• Let's scroll up to Vayikra 16:5 and, using the gear icon in the top red bar, select "Seforno" so that his commentary will appear (click outside the box to return to the Mikraot Gedolot).
  • How does Seforno explain why the goat is offered outside the Mikdash?

9. A Scapegoat: Rashbam

  • Let's turn now to a third general approach.
  • Scroll down in the Mikraot Gedolot to verse 10 (or use the verse button column on the right side of the screen to navigate) and read Rashbam's commentary there.
  • How does he understand the word Azazel?
  • To what does he compare the ritual as a whole? What does this suggest is the purpose of the rite? According to him, is the goat killed or left alive?

10. A Scapegoat: R"Y Bekhor Shor and Ralbag

  • Now, let's turn to R"Y Bekhor Shor. According to him, what is the goat's fate? What is killing it meant to accomplish? [See Ramban's understanding of the Purpose of the Sacrifices who adopts and applies this reasoning to sacrifices as a whole.]
  • Finally, scroll down to verse 22 and press "Show Additional Commentaries" so that Ralbag's commentary will appear.
  • Why does Ralbag think that a symbolic transference of sin is crucial for the nation's repentance? What would happen had no such ritual been instituted? [See in Purpose of the Sacrifices that Ralbag is consistent in similarly understanding the need for the entire sacrificial process.]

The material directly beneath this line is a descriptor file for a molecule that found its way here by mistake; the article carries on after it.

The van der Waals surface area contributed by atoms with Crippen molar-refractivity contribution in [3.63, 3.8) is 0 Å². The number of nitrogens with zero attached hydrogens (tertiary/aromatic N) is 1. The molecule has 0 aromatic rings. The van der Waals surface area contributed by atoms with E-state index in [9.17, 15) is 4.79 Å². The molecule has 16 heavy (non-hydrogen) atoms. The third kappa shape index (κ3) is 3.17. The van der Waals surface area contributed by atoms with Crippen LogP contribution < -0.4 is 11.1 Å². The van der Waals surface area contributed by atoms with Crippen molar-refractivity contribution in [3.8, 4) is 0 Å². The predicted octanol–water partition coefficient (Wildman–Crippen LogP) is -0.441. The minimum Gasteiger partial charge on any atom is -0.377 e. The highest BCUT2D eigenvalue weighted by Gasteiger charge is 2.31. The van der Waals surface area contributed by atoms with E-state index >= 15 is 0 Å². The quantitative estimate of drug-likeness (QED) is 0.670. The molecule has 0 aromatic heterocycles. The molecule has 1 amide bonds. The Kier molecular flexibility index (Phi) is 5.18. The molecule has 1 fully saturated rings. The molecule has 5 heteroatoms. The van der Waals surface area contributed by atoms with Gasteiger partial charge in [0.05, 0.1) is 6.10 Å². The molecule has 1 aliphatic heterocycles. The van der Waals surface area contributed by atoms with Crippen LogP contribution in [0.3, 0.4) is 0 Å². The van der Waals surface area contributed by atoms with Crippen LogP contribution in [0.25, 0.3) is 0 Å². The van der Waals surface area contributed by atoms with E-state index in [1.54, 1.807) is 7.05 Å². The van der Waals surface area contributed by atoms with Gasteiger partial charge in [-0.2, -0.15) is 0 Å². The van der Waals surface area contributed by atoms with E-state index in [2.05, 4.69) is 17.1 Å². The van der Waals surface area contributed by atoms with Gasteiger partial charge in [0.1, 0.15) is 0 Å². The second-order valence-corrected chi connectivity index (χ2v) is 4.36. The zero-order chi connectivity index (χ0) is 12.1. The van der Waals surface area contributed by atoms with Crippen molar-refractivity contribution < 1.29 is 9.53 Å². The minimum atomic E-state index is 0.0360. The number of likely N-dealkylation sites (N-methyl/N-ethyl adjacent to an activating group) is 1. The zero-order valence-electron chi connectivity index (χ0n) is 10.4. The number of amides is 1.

11. Summary

  • In summary, we have seen three approaches to the rite:
  • Mystics, like Ramban, identify Azazel as a demonic being which needs to be appeased before the Day of Atonement so as not harm Israel when they are being judged.
  • Rationalists, like R. Saadia and Seforno, uncomfortable with such a notion, attempt to view the sending of the goat as a regular sacrifice to Hashem. It is only because of the enormity of sin that the goat bears that it is sacrificed at a distance from the Mikdash.
  • Others view the rite more symbolically. Rashbam, looking to the leper's purification for inspiration, views it as a sending away of impurities, while R"Y Bekhor Shor and Ralbag suggest that it acts as a scapegoat which enables the nation to start afresh with a clean slate.

12. Additional Reading